Reviewers of Sarah Manguso’s writing love to tally her words and pages—as is often the case for very short books (the “slim volume”) and very long ones (the “doorstop”), as though such extremes are feats beyond belief. Her work falls into the former category: books “brief as a breath” and “slim as a Pop-Tart,” written in a style that has been described as “fragmentary” and “aphoristic” (terms Manguso herself has disavowed), “with the precision of a miniaturist.” It is difficult to do a lot with a little, and Manguso, a poet as well as an essayist and memoirist, covers quite a bit of distance with a minimum of means.

Manguso’s prose is an uncommon mix of economy and obsession. Her first memoir, The Two Kinds of Decay (2008), distills a decade of intense treatments for chronic idiopathic demyelinating polyradiculoneuropathy, a rare autoimmune disorder, into brief, forthright chapters that intimately illuminate the toll of chronic illness. In The Guardians (2012), she examines, through a series of vignettes, her friend Harris’s suicide, in order to give shape to her grief.

Ongoingness (2015) remarks on the voluminousness of Manguso’s diaries in fewer than a hundred pages; looking askance at the diaries’ 800,000 words, she admits to the impossibility of comprehending the passage of time. Ongoingness incorporates nearly as much white space as text, a formal structure that mirrors Manguso’s observations:

I’d write about a few moments, but the surrounding time—there was so much of it! So much apparent nothing I ignored, that I treated as empty time between the memorable moments.

She deepens her use of white space in 300 Arguments (2017)—a disjointed autobiographical meditation on big subjects such as ambition, beauty, time, depression, and failure—gathering into discrete entries of usually one or two sentences the quotable lines of an imaginary book, with all else excised.

Despite Manguso’s often fraught subjects, there is pleasure in following the path she cuts, particularly in The Guardians, in which the facts of what happened are intensified as her language becomes more abstract. When she thinks about her friend losing his life and identity at the instant of his suicide, the transition reads like a reverse miracle:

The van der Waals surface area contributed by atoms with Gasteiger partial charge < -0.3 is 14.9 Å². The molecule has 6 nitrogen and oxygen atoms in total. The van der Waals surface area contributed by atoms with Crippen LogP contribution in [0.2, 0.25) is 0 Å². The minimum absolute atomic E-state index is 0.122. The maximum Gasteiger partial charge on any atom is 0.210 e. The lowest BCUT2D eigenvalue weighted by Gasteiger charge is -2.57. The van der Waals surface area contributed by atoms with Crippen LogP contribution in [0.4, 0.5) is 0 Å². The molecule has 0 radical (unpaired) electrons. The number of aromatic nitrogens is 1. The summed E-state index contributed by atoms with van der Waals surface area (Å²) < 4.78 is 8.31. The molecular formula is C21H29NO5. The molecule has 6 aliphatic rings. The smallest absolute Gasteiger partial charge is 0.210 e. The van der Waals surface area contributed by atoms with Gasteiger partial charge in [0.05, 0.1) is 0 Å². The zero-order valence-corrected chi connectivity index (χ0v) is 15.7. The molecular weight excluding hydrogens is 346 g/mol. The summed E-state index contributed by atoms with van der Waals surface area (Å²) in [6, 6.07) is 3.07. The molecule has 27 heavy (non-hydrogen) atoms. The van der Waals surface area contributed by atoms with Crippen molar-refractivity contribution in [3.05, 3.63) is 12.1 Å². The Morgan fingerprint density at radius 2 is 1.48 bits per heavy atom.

Harris met the train with his body, offered it his body.

The train drove into his body. It drove against his body.

It sent him from his body.

The conductor went down onto the track and touched the body and lifted and carried the body.

There was no need for a doctor.

The body was removed from the track and rested for two days without its name.

She tends to express thoughts as statements or assertions, and this gives her writing a feeling of tight certainty, sometimes even arrogance. Later in The Guardians, as she has a drink at a bar, she observes a man enter, swallow a shot without sitting down, and depart. Her assessment is instant yet speculative: “You know it’s a good bar when it attracts alcoholics with that level of familiarity.” In 300 Arguments she asks, “Am I happy? Damned if I know, but give me a few minutes and I’ll tell you whether you are.”

At times it seems as though Manguso’s linguistic constraints are a way of keeping a firm rein on the potential sprawl of the ideas her words illuminate, as if fewer words mean fewer opportunities for meaning to get out of control. “I always believed that the point of writing for an audience was to rescue the suicidal and to console the dying,” she wrote in a 2015 essay about motherhood.1 There isn’t much room for fallibility in that formulation.

Manguso’s first novel, Very Cold People, stays true to her style: in less than two hundred pages, it favors incident and mood over linear storytelling, with each individual paragraph surrounded by white space. Set mainly in the 1980s, it is an unsettled coming-of-age story narrated by a girl named Ruth, who lives in a kind of stasis, growing and maturing in an atmosphere of little warmth or nurturing. “I needed to stay approximate,” Ruth says. “No one could know what I cared about.” Her crucial relationships—with her parents and her female friends—surround her like the rings of electrons orbiting the nucleus of an atom, altering her but remaining apart.